CONCEPT: Every program you run from the shell opens three files: Standard input, standard output, and standard error. The files provide the primary means of communications between the programs, and exist for as long as the process runs.
The standard input file provides a way to send data to a process. As a default, the standard input is read from the terminal keyboard.
The standard output provides a means for the program to output data. As a default, the standard output goes to the terminal display screen.
The standard error is where the program reports any errors encountered during execution. By default, the standard error goes to the terminal display.
CONCEPT: A program can be told where to look for input and where to send output, using input/output redirection. Unix uses the "less than" and "greater than" special characters (< and >) to signify input and output redirection, respectively.
EXAMPLE:Use standard input redirection to send the contents of the file /etc/passwd to the more command:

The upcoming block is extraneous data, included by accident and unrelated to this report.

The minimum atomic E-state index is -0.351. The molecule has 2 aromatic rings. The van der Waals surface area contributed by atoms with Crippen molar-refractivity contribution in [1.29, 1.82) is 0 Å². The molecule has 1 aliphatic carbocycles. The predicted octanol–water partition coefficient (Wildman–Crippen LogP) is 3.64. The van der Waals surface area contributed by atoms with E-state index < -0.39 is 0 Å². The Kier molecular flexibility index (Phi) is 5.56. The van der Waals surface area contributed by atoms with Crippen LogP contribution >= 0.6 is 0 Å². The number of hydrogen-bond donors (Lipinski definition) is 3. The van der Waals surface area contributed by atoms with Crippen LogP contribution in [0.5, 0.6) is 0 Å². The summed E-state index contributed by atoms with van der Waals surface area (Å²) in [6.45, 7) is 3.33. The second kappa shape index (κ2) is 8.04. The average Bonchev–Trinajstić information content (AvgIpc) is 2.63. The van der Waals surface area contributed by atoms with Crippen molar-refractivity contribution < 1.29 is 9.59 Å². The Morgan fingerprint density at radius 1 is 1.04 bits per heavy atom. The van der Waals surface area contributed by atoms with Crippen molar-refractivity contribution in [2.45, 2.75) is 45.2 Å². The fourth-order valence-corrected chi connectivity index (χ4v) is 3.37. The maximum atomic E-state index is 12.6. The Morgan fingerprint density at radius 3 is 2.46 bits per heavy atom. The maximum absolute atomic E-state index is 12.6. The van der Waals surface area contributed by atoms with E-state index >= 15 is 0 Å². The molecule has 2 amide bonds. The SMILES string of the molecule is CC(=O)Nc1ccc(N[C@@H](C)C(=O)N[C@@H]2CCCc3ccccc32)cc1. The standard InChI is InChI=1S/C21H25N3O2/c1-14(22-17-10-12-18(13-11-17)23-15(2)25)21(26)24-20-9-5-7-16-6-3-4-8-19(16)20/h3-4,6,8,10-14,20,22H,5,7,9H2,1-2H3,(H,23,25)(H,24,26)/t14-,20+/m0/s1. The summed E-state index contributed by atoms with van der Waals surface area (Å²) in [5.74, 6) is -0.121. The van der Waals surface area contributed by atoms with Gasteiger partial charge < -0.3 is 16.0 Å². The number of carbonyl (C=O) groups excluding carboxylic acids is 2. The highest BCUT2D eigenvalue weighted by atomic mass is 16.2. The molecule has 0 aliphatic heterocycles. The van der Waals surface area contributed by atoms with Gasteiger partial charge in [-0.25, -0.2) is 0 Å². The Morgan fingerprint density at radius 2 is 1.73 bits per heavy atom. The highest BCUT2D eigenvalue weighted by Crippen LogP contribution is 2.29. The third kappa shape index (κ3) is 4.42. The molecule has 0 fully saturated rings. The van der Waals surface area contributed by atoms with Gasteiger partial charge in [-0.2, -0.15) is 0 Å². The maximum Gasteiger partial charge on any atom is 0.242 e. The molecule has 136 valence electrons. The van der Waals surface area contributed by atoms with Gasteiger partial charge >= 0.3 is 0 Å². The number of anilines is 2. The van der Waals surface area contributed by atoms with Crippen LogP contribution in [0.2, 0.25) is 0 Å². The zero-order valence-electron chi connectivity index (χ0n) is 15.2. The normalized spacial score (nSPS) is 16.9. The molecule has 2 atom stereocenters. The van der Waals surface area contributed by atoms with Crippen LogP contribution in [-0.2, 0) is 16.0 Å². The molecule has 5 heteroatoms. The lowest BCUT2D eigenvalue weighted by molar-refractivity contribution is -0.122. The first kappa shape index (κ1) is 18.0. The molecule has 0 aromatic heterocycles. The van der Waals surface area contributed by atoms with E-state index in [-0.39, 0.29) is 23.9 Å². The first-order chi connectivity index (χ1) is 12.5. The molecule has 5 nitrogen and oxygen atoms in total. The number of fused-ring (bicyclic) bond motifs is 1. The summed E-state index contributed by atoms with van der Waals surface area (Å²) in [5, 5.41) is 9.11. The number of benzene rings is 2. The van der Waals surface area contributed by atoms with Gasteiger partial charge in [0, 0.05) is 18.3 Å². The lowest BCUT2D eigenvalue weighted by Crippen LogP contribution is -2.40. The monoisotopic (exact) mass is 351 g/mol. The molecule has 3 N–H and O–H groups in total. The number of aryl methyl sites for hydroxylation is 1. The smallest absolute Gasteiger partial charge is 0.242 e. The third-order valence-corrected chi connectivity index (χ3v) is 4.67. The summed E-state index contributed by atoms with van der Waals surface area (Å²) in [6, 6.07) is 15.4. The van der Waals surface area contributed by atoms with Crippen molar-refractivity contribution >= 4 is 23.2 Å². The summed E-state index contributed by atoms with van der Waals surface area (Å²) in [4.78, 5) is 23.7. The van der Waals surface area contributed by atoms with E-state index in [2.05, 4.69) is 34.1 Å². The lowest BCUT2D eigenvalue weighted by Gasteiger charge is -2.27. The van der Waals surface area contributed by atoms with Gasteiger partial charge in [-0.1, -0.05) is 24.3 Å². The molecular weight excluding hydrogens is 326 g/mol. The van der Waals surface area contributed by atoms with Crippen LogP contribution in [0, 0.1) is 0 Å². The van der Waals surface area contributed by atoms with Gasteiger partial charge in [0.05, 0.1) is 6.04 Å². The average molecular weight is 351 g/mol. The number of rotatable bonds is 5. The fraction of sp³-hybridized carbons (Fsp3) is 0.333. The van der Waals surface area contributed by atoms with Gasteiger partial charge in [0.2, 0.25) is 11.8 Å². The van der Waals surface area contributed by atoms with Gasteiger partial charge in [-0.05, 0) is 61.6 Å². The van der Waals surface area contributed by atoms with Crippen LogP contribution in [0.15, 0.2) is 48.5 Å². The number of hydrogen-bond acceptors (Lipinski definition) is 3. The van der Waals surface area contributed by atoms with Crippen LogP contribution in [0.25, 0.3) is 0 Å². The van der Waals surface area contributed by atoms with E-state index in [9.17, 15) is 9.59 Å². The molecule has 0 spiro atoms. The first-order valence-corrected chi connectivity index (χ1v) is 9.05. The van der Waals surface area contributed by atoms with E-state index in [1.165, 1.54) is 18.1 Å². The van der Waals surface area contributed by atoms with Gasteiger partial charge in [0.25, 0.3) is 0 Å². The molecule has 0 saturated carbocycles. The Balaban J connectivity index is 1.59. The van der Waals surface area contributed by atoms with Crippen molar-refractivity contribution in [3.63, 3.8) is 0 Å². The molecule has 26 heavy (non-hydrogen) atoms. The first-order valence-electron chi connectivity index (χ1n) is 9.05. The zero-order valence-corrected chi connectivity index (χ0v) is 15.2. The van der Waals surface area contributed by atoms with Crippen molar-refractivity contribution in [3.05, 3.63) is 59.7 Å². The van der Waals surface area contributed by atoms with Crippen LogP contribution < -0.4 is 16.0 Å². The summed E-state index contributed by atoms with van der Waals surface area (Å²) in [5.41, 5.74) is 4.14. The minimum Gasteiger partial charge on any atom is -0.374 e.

Many Unix commands that will accept a file name as a command line argument, will also accept input from standard input if no file is given on the command line.
EXAMPLE: To see the first ten lines of the /etc/passwd file, the command:
EXAMPLE: Type the command
Use two "greater-than" signs to append to an existing file. For example:
EXAMPLE: In this example, I list the contents of the /tmp directory, and put it in a file called myls. Then, I list the contents of the /etc directory, and append it to the file myls:
EXAMPLE: Sort the /etc/passwd file, place the results in a file called foo, and trap any errors in a file called err with the command: